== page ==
As previously said, secondary losses are, more often than not, extremely personal like loss of faith or loss of self-worth for instance. Intimate or private experiences are rarely acknowledged out loud, even by the person who is experiencing them. Moreover, secondary losses are typically non-death-related losses, such as losses relating to financial stability, sense of self, sense of purpose, and support systems, among other things. Unfortunately, non-death-related losses often go unnoticed and unsupported. Friends, family, and even those who have experienced non-death-related losses may be more prone to see these experiences as challenges to overcome rather than something that needs to be grieved.

When a person experiences a disenfranchised loss, it signifies that they are not receiving the support or affirmation that they require. Depending on who you ask, this could indicate different things. Whereas one individual may feel they simply require validation from themselves, another person may believe they require the approval of their entire extended family. Regardless of the cause, the impact of disenfranchised sorrow is that the person experiencing it feels alienated, invalidated, embarrassed, weak, and so on and so forth.

Secondary Loss as Ambiguous Loss:

When someone experiences ambiguous loss, they may be unsure about who or what has been lost, or they may be unsure whether a loss has occurred at all. Consider the following three basic scenarios:

  1. A person is physically present yet psychologically absent in one way or another (ex. dementia)
  2. A person is physically absent yet may nonetheless be alive in another way (ex. absentee parent)
  3. A person is physically present, but a significant element of their identity and/or the nature of their relationship with them has shifted in some way (ex. divorce).

In each of these instances, a significant change has occurred, and the change has resulted in a sense of bereavement and sadness. However, because the person is still alive and there is often optimism that things will improve and return to “normal,” a person may be divided and confused about whether or not they should grieve these losses.

What can you do to help?

Simply recognizing and admitting the spectrum of secondary losses you’re suffering might be an excellent place to begin the healing process. It also helps to remember that loss is loss, no matter how big or small, and that you have earned the right to grieve these things. Also, if you feel that you are not receiving the support you require from your family and friends, you may want to consider joining a support group or seeking individual counselling.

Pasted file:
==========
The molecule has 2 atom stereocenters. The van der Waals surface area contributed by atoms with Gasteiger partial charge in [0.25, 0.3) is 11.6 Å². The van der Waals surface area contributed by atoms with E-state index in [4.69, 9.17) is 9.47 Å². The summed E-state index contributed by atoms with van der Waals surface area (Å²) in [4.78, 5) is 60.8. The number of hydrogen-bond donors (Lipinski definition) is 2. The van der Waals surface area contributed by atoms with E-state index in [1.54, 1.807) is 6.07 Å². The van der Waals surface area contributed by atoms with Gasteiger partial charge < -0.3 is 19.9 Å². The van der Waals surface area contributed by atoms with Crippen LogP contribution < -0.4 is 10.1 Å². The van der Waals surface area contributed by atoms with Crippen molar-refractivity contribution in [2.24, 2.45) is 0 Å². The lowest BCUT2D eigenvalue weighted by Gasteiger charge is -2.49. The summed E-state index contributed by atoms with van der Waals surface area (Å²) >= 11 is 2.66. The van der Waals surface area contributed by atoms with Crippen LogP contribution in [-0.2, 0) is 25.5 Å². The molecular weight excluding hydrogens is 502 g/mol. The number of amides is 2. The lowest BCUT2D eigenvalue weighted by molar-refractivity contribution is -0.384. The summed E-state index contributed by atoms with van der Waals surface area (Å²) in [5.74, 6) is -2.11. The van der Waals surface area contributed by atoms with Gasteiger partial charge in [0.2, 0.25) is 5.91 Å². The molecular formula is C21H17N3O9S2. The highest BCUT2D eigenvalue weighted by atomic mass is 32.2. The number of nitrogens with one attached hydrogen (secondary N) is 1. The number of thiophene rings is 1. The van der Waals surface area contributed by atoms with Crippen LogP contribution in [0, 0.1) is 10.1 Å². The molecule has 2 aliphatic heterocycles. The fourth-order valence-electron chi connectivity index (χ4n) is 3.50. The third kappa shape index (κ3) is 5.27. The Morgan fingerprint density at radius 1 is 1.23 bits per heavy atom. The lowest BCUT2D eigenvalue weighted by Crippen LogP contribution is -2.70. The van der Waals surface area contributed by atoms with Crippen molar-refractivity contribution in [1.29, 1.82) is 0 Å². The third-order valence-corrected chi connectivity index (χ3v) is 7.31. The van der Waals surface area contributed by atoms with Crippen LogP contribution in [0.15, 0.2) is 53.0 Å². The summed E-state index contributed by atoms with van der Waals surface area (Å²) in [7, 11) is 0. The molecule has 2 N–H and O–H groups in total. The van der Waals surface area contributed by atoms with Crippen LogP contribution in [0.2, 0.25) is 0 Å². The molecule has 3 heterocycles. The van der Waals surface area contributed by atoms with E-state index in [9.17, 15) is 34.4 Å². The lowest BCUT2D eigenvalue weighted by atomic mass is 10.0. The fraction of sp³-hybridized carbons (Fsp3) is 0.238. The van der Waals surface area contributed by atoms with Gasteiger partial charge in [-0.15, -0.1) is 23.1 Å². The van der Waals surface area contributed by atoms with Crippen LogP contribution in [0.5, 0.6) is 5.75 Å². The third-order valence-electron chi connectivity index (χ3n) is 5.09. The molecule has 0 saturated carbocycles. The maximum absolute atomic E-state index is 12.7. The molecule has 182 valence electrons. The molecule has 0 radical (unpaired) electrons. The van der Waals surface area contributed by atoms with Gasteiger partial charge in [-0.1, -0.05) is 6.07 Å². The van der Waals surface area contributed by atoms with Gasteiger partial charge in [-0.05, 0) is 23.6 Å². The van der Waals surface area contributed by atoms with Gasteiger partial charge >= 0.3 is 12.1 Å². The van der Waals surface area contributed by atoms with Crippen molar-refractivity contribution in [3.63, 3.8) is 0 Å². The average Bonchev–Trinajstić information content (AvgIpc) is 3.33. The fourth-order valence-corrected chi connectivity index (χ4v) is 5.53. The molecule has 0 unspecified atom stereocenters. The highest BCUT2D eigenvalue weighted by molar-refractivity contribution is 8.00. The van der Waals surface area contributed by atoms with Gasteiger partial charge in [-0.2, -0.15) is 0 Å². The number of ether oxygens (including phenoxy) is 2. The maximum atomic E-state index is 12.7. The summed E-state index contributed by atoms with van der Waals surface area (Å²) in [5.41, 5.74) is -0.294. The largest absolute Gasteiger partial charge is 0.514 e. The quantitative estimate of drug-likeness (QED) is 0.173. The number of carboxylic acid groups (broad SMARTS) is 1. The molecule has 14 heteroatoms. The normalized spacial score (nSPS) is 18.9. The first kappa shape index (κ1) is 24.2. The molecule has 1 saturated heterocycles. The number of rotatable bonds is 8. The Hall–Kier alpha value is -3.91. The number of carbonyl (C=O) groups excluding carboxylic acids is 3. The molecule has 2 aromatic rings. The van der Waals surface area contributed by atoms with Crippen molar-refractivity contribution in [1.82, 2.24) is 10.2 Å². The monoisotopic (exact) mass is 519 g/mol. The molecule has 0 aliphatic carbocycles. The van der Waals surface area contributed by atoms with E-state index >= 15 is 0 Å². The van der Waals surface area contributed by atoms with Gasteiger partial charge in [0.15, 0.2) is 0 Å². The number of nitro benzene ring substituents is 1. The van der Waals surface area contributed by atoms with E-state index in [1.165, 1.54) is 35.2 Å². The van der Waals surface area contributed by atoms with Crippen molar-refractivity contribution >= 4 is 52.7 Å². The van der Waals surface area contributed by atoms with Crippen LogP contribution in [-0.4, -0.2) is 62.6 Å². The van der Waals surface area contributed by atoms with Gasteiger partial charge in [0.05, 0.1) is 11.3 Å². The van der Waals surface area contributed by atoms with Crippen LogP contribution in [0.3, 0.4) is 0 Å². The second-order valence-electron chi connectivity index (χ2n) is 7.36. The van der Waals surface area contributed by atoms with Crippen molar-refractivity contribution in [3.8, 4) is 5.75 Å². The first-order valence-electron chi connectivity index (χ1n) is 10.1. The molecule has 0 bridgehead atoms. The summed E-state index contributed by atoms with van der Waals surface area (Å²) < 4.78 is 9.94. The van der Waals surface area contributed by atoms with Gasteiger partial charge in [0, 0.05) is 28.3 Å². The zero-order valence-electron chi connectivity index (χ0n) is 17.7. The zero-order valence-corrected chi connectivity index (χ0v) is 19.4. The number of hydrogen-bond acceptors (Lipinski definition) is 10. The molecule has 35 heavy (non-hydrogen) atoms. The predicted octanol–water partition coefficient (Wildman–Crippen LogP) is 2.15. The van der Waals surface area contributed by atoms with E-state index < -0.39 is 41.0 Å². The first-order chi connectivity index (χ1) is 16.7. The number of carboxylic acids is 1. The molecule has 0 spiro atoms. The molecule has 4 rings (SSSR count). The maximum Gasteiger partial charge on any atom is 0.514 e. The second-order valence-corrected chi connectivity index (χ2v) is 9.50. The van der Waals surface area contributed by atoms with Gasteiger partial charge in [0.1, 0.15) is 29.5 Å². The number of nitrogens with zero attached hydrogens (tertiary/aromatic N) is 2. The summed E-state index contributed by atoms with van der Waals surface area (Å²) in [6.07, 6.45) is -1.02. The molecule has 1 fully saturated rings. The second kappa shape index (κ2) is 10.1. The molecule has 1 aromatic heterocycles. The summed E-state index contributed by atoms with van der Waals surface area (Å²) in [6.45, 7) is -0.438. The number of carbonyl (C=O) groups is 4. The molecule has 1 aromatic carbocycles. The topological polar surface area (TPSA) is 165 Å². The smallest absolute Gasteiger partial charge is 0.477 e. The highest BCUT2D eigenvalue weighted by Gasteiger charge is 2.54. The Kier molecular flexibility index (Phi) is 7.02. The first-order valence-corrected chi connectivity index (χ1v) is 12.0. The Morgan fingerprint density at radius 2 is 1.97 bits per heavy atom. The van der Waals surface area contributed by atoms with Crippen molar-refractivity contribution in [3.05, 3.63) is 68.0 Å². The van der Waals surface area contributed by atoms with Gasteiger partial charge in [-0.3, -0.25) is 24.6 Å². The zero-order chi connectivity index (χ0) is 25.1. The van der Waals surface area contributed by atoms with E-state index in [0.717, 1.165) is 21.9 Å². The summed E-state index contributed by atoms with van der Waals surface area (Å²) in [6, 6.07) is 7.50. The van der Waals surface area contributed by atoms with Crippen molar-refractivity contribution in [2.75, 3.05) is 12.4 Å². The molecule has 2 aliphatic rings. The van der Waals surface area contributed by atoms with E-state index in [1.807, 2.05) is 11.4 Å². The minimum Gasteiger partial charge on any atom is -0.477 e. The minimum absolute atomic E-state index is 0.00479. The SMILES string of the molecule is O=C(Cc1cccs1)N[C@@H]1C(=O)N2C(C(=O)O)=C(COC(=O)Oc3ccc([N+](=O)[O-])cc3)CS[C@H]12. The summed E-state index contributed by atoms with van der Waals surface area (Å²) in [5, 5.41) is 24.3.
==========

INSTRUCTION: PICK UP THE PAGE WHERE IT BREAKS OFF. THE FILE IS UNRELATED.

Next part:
The Author: Didi Tshabalala (Humanitas Student)

Didi Tshabalala is currently a Humanitas Counselling Student. Here is a little bit more about her: 

My name is Didinhle and I have a Bachelor’s in Social Science. I majored in Psychology and Sociology because of my deep passion to better understand the internal and external forces that affect human beings, and the unique ways in which they can influence each individual.

What I offer is an integrative approach to counselling that is Person-Centred in nature. I aim to empower my clients to find solutions to the challenges in their lives in a supportive environment. As a counsellor, I value exploring the world of my clients and its challenges with honesty and respect. I am a sincere, caring, intuitive, and insightful professional who aspires to establish a safe, therapeutic environment that encourages self-awareness, mindfulness, and personal growth. I approach counselling from a holistic and humanistic perspective, meaning that I acknowledge both the mind-body connection, as well as the individuality and unique aspirations of each client. Through my approach, my hope is to better facilitate the journey toward health and happiness – in relationships, emotionally, spiritually, psychologically, and physically – as well as a greater sense of overall wellness and the satisfaction in life.

I am passionate about empowering my clients and helping them discover and rediscover themselves in the midst of life difficulties. I am especially akin to helping individuals who are struggling with low or depressive moods, anxiety, stress, trauma, and any sort of life crisis.